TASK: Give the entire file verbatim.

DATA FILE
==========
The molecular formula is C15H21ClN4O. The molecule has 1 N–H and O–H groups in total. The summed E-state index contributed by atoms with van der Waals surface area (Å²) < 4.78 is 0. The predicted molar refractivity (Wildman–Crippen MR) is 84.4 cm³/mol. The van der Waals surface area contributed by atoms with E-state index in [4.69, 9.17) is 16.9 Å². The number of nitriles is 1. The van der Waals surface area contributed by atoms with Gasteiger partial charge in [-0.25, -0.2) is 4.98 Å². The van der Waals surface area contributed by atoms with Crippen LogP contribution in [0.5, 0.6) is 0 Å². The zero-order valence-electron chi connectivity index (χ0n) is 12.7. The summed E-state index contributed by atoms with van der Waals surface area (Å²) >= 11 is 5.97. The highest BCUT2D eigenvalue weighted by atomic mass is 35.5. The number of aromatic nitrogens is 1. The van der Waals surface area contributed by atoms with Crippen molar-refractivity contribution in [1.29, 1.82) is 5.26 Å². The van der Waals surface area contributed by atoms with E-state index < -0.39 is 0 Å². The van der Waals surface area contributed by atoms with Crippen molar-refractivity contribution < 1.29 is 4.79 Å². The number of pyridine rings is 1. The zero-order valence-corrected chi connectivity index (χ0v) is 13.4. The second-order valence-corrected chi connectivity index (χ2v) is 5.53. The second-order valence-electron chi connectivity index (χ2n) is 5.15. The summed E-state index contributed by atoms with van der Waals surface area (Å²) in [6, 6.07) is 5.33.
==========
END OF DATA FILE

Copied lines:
The molecular formula is C15H21ClN4O. The molecule has 1 N–H and O–H groups in total. The summed E-state index contributed by atoms with van der Waals surface area (Å²) < 4.78 is 0. The predicted molar refractivity (Wildman–Crippen MR) is 84.4 cm³/mol. The van der Waals surface area contributed by atoms with E-state index in [4.69, 9.17) is 16.9 Å². The number of nitriles is 1. The van der Waals surface area contributed by atoms with Gasteiger partial charge in [-0.25, -0.2) is 4.98 Å². The van der Waals surface area contributed by atoms with Crippen LogP contribution in [0.5, 0.6) is 0 Å². The zero-order valence-electron chi connectivity index (χ0n) is 12.7. The summed E-state index contributed by atoms with van der Waals surface area (Å²) >= 11 is 5.97. The highest BCUT2D eigenvalue weighted by atomic mass is 35.5. The number of aromatic nitrogens is 1. The van der Waals surface area contributed by atoms with Crippen molar-refractivity contribution in [1.29, 1.82) is 5.26 Å². The van der Waals surface area contributed by atoms with E-state index < -0.39 is 0 Å². The van der Waals surface area contributed by atoms with Crippen molar-refractivity contribution < 1.29 is 4.79 Å². The number of pyridine rings is 1. The zero-order valence-corrected chi connectivity index (χ0v) is 13.4. The second-order valence-corrected chi connectivity index (χ2v) is 5.53. The second-order valence-electron chi connectivity index (χ2n) is 5.15. The summed E-state index contributed by atoms with van der Waals surface area (Å²) in [6, 6.07) is 5.33.